Silke Seemann


Dr. Silke Seemann (58) is an entrepreneur, economist and researcher. She is the mother of two adults (Florian 35, Nana 32). The native German has been living in the Salzkammergut for almost 40 years and runs the Hallstatt Hideaway, a guesthouse with 5 private suites. At FH Salzburg she teaches Change & Knowledge Management and at the University of Innsbruck Organization & Processes. For almost 20 years, large companies such as Nestlé or Deutsche Bank have been working with a digital analytical tool that provides information on employees’ ideal working conditions. Apparently self-reflective employees are more motivated and capable of dealing with change. The motivator analysis is the basis for Silke Seemann’s approach in consulting and coaching. Being an expert she was invited by the Federal Ministry to help shape the digitization strategy of tourism and she hosted the Tourism Workshop at the Blockchain Summit of the Ministry of Economic Affairs. The upcycling of small tourist businesses with a high degree of digitization and completely new organizational and leadership concepts are on the agenda for the coming years.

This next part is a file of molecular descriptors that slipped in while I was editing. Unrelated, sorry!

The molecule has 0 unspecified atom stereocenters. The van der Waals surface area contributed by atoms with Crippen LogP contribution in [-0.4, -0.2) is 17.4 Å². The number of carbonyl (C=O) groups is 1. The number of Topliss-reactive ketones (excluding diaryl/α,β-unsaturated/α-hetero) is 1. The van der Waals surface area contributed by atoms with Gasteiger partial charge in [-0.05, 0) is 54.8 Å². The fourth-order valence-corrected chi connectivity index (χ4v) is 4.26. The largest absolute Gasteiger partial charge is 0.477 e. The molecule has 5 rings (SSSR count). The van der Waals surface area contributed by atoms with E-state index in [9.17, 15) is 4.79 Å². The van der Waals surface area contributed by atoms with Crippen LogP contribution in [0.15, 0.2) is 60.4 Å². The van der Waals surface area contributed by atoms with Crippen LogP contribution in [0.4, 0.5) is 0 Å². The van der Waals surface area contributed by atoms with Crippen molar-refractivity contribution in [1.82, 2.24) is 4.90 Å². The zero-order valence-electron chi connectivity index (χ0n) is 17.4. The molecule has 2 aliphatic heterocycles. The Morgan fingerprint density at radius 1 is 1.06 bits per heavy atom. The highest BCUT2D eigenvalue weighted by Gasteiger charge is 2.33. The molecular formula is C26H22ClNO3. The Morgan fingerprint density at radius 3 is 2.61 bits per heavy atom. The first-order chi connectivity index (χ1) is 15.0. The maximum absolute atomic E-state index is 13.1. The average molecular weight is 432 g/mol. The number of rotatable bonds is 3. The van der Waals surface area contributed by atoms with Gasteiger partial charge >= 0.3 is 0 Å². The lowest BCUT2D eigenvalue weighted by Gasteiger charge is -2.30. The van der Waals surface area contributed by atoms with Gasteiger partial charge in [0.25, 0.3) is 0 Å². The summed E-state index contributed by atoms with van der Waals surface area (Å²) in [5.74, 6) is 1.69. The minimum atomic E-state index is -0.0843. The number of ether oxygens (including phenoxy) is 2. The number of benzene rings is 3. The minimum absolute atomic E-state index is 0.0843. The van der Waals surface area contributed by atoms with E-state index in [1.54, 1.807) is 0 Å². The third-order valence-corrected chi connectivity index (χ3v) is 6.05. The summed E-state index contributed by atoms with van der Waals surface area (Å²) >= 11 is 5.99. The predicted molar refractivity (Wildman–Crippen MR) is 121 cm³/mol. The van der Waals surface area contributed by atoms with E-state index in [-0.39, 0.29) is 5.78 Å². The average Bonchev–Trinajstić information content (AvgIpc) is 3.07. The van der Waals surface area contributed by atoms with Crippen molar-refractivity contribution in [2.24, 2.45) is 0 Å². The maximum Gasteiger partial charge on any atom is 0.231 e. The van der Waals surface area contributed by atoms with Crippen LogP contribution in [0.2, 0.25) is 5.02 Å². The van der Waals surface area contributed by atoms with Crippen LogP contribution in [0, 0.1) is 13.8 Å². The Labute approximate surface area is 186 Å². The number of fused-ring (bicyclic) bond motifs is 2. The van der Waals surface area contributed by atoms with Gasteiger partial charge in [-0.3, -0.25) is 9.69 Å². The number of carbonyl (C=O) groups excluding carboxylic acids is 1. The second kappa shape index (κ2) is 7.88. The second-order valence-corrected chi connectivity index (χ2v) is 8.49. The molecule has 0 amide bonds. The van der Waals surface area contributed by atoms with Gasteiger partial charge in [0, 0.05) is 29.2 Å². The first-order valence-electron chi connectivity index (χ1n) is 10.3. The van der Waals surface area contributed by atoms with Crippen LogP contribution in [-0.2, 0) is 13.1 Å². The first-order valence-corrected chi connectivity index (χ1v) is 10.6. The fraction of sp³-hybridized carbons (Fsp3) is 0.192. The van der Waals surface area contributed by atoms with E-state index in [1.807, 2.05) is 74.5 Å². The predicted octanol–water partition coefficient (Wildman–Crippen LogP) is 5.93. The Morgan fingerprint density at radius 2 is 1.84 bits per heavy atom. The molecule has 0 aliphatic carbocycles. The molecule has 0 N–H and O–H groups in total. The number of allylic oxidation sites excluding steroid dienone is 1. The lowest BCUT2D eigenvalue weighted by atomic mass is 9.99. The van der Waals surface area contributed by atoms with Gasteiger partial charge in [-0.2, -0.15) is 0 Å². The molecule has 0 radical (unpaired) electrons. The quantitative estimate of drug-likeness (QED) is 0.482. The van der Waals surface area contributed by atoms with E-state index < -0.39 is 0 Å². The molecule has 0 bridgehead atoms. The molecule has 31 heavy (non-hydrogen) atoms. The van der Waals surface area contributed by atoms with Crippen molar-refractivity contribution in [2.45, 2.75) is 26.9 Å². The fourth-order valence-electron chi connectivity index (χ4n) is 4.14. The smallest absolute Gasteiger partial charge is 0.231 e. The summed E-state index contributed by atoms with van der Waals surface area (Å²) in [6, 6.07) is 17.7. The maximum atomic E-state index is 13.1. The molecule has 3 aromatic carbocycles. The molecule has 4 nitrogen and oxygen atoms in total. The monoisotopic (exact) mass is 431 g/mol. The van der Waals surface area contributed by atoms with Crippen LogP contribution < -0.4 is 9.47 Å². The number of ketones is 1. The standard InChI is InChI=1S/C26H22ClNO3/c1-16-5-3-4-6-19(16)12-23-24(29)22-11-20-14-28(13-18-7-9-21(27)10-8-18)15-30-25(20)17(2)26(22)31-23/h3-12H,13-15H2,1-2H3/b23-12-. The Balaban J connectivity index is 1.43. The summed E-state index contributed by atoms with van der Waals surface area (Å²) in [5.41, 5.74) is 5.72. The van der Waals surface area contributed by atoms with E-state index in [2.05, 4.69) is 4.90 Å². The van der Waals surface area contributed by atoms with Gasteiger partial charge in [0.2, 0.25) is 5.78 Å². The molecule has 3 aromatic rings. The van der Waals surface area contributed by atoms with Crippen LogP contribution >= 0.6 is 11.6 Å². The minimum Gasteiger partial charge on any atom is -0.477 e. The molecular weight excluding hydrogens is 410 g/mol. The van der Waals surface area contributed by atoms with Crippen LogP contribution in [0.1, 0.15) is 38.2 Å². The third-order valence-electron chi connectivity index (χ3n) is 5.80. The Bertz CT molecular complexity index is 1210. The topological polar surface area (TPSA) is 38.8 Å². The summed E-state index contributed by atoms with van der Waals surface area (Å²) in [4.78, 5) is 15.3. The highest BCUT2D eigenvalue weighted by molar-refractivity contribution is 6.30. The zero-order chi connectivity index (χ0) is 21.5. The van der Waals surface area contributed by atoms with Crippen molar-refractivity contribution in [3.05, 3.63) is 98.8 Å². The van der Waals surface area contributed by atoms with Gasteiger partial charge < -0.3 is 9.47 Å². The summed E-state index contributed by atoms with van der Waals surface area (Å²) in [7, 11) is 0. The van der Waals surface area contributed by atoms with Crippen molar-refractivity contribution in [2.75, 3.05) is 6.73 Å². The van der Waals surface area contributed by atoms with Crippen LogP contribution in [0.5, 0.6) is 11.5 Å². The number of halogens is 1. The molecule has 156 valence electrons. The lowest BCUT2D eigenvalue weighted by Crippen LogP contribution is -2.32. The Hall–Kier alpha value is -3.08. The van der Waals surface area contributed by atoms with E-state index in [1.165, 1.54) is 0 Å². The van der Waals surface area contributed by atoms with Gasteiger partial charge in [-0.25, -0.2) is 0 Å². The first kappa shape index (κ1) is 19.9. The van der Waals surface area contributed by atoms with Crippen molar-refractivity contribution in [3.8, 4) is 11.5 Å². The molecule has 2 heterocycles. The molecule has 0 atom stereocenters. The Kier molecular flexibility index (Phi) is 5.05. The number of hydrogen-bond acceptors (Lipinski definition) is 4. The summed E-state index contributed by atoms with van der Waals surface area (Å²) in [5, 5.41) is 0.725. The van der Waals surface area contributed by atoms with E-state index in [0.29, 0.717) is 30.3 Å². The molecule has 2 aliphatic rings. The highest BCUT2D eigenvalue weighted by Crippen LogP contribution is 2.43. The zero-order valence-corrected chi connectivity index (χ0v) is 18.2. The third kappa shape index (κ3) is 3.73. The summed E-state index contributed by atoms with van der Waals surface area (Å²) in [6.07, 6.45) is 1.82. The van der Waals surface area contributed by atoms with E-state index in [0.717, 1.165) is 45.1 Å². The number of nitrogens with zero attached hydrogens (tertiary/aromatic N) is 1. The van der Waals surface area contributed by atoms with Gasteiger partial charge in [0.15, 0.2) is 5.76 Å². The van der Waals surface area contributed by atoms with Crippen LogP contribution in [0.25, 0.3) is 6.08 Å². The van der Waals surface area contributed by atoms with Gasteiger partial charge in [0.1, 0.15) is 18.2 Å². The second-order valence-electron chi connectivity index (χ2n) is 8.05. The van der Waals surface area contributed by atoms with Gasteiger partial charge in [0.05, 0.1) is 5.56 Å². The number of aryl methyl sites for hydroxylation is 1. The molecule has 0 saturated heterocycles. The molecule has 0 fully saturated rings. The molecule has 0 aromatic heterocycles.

5 Questions for Rebecca Schilcher


As part of our Hallstatt adventure, we discover a delightful traditional boutique/ dirndl workshop, run by a petite, pretty lady. It smells of steam irons and fabrics and I feel transported back to my childhood when I grew up in the tailor shop of the Carinthian Heimatwerk, which my mother headed. The displayed dirndl on the tailor’s dummy, which attracts us right away, turns out to be the official Hallstatt dirndl, designed by the business owner Rebecca Schilcher and her former business partner Katharina Stork.


Love at first sight